Another seasoned session musician took Phoenix into a completely different direction (if you will pardon the unintended pun). Isaac Hayes had heard the song, and decided to perform it as the Bar-Keys’ guest performer at Memphis’ Tiki Club, a soul venue. He started with a spontaneous spoken prologue, explaining in some detail why this man is on his unlikely journey.

At first the patrons weren’t sure what Hayes was doing rapping over a repetitive chord loop. After a while, according to Hayes, they started to listen. At the end of the song, he said, there was not a dry eye in the house (“I’m gonna moan now…”). As it appeared on Ike’s 1968 Hot Buttered Soul album, the thing went on for 18 glorious minutes.

See also the Song Swarm of By The Time I Get To Phoenix.


1. Richard Berry & The Pharaohs – Louie, Louie (1957)
The Usurper: The Kingsmen (1963)

2. Chan Romero – Hippy Hippy Shake (1959)
The Usurper: The Swinging Blue Jeans (1963)

3. The Vibrations – My Girl Sloopy (1964)
The Usurper: The McCoys (as Hang On Sloopy, 1965)

4. Joe Jones – California Sun (1961)
The Usurper: The Rivieras (1963)

5. The Ronettes – I Can Hear Music (1966)
The Usurper: The Beach Boys (1969)

6. Sugar Boy Crawford & The Cane Cutters – Jock-A-Mo (1953)
The Usurpers: The Dixie Cups (as Iko Iko, 1964), Natasha England (1282), Belle Stars (1982)

7. The Tempos – See You In September (1959)
The Usurper: The Happenings (1966)

8. The Four Seasons – Silence Is Golden (1964)
The Usurper: The Tremeloes (1967)

9. The Limeliters – Turn! Turn! Turn! (To Everything There Is A Season) (1962)
The Usurper: The Byrds (1965)

10. Paul Simon – I Am A Rock (1965)
The Usurper: Simon & Garfunkel (1966)

11. Greenbriar Boys – Different Drum (1966)
The Usurper: Stone Poneys (1967)

12. John D. Loudermilk – Tobacco Road (1960)
The Usurpers: The Nashville Teens (1964), The Animals (1964)

13. Ferlin Husky – There Goes My Everything (1966)
The Usurpers: Jack Greene (1966), Engelbert Humperdinck (1967), Elvis Presley (1971)

14. Johnny Rivers – By The Time I Get To Phoenix (1966)
The Usurpers: Glen Campbell (1967), Isaac Hayes (1969)

15. Fred Neil – Everybody’s Talking (1966)
The Usurper: Harry Nilsson (1969)

16. John Denver – Babe I Hate To Go (1966)
The Usurpers: Peter, Paul and Mary (as Leaving On A Jet Plane, 1969), John Denver (1969 & 1973)

17. Melina Mercouri – Ta Pedia Ton Pirea (Never On Sunday) (1960)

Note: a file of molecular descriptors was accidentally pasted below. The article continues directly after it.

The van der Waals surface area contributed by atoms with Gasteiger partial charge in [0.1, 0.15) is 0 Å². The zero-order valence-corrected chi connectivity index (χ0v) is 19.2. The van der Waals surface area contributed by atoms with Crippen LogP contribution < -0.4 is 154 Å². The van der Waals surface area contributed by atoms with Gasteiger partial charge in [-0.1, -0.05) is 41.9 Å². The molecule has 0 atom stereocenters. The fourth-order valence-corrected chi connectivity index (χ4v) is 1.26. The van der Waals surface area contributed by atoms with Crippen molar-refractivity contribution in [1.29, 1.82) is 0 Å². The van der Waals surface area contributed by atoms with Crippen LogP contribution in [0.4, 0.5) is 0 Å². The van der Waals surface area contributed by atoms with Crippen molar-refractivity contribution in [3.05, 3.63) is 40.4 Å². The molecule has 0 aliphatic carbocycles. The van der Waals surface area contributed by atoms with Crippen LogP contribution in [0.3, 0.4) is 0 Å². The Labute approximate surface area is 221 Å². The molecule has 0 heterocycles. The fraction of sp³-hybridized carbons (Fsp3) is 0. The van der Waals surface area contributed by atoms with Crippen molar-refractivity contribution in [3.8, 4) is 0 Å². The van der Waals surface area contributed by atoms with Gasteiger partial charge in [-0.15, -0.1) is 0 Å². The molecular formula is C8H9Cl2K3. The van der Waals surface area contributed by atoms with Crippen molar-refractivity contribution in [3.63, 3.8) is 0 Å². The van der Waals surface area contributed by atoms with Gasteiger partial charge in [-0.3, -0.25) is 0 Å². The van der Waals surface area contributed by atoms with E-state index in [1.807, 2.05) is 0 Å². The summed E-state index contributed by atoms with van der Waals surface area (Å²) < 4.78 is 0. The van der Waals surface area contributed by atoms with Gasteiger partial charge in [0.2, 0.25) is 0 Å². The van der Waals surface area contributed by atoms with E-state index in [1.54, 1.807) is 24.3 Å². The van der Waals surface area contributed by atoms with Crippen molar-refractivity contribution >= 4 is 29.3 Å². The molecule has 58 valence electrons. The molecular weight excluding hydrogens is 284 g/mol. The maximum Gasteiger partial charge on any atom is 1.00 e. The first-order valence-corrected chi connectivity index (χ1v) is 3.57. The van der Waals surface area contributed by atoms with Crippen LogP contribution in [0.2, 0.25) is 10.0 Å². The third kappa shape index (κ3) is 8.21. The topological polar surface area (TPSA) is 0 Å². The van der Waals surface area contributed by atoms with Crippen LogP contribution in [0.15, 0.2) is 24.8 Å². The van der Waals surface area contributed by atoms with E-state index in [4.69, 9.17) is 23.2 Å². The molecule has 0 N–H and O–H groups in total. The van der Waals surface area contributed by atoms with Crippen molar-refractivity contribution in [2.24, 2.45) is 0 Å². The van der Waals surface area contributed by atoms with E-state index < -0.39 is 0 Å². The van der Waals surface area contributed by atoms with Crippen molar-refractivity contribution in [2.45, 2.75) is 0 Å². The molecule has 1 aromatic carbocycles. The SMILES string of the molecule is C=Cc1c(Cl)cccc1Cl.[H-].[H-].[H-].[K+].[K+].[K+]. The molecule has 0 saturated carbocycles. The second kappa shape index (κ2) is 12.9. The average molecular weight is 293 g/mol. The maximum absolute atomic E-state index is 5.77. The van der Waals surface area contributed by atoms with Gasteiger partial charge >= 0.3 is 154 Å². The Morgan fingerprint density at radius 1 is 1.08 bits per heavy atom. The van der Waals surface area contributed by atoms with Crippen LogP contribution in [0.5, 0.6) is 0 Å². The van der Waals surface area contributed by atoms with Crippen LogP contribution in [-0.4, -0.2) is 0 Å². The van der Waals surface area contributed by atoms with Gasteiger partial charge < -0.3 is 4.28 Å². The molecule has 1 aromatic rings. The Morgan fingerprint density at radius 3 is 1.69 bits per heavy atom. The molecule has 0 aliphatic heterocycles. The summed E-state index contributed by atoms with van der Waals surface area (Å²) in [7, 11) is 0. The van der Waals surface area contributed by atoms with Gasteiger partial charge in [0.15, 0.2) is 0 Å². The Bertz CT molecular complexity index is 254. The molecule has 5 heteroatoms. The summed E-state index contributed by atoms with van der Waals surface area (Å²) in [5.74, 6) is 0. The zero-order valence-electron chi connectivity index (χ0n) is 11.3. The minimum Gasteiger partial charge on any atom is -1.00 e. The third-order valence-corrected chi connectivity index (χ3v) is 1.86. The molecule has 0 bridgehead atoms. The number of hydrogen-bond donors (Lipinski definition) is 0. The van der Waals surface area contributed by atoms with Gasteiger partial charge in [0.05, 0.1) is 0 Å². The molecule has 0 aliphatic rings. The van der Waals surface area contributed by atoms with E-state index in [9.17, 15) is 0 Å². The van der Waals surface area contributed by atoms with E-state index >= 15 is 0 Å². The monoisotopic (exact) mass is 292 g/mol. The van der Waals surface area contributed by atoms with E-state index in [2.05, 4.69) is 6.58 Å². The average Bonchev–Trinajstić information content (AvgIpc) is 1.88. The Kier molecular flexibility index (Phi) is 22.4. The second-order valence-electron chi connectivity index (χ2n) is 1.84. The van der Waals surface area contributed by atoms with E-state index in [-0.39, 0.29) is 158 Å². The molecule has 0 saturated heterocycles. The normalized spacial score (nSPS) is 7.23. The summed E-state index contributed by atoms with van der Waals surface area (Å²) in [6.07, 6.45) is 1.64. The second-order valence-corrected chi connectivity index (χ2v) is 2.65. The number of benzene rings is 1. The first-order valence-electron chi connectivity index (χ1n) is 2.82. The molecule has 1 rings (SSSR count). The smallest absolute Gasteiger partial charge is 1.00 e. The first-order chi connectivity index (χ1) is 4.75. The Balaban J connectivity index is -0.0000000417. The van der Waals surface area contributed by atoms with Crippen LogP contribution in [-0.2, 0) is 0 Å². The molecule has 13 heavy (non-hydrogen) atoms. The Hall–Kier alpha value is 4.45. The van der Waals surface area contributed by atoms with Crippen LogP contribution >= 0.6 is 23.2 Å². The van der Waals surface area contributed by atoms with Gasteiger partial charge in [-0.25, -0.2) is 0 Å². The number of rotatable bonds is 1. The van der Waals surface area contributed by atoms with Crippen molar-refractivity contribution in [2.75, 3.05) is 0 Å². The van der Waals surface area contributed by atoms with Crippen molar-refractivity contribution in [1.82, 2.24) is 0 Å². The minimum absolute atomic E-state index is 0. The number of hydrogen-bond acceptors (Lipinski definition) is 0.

The Usurper: The Chordettes (1961)

18. Gilbert Bécaud – Et Maintenant (What Now My Love?) (1961)
The Usurper: Shirley Bassey (1962)

19. Patti Drew – Workin’ On A Groovy Thing (1968)
The Usurper: The 5th Dimension (1969)

20. The Ever-Green Blues – Midnight Confessions (1967)
The Usurper: The Grass Roots (1968)

21. The Avantis – Keep On Dancing (1963)
The Usurpers: The Gentrys (1965), Bay City Rollers (1971)

22. The Drifters – Sweets For My Sweet (1961)
The Usurper: The Searchers (1963)

23. Umberto Bindi – Il Mio Mondo (You’re My World) (1963)
The Usurper: Cilla Black (1964)

24. Glen Campbell – Turn Around, Look At Me (1961)
The Usurper: The Vogues (1968)

25. Johnny Smith – Walk, Don’t Run! (1954)
The Usurper: The Ventures (1960)

26. The ‘5’ Royales – Dedicated To The One I Love (1957)
The Usurpers: The Shirelles (1959), The Mamas & The Papas (1967)

27. Little Darlings – Little Bit O’Soul (1965)
The Usurper: The Music Explosion (1967)

28. Bruce Bruno – Venus In Blue Jeans (1962)
The Usurper: Mark Wynter (1962)

29. The Champs – Limbo Rock (1961)
The Usurper: Chubby Checker (1962)

30. David Dante – Speedy Gonzales (1962)
The Usurper: Pat Boone (1962)



More Originals:
The Originals: The Classics
The Originals: Soul
The Originals: Motown
The Originals: Country
The Originals: The Rock & Roll Years
The Originals: 1960s Vol. 1
The Originals: 1970s Vol. 1
The Originals: 1970s Vol. 2
The Originals: 1980s Vol. 1
The Originals: 1990s & 2000s
The Originals: Beatles edition
The Originals: Elvis Presley Edition Vol. 1
The Originals:  Elvis Presley Edition Vol. 2
The Originals: Carpenters Edition
The Originals: Burt Bacharach Edition
The Originals: Rat Pack Edition
The Originals: Schlager Edition
The Originals: Christmas Edition

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  1. halfhearteddude
    July 30th, 2020 at 10:19 | #1

    PW = amdwhah

  2. J. Loslo
    July 30th, 2020 at 15:50 | #2


    I only discovered The Five Royales about fifteen years ago, and now I can’t understand why they aren’t one of the most famous bands ever. They’re wonderful.

  3. puternut
    August 1st, 2020 at 09:52 | #3

    As a very weak leak to a song on Vol 1 – I seem to recall Mary Hopkins ‘Those Were The Days’ single had ‘Turn Turn Turn’ as the B-side. In the UK and from my failng memory though. :)

  4. Iggy
    August 1st, 2020 at 13:51 | #4

    Hey Dude. Thanks for this collection. Just an FYI, the hometown of the Five Royales was Winston-Salem, North Carolina. That’s also my hometown, and several years ago I did an extensive interview with Johnny Tanner, the group’s lead singer. They have finally been recognized in their hometown, with a street named after them and other civic honors. J. Loslo is absolutely right about their magnificence. All good wishes, Iggy

  5. halfhearteddude
    August 1st, 2020 at 21:57 | #5

    Oh, what good news!

  6. Rhodb
    August 2nd, 2020 at 00:03 | #6

    Thanks for the original I really enjoy these posts



  7. Pim
    September 9th, 2020 at 19:12 | #7

    Berry’s Louie Louie isn’t exactly the original, as he was inspired by René Touzet’s El Loco Cha Cha. That’s where the riff comes from anyway.

  8. JJWombat
    November 8th, 2020 at 18:08 | #8

    The links for The Originals 1960s Vol. 2 appear to be down
    I would be most grateful if you could reinstate them

  9. amdwhah
    November 9th, 2020 at 09:57 | #9


  10. JJWombat
    November 9th, 2020 at 14:39 | #10

    @amdwhah Thank You, File Factory link downloading now
    Great series and very informative!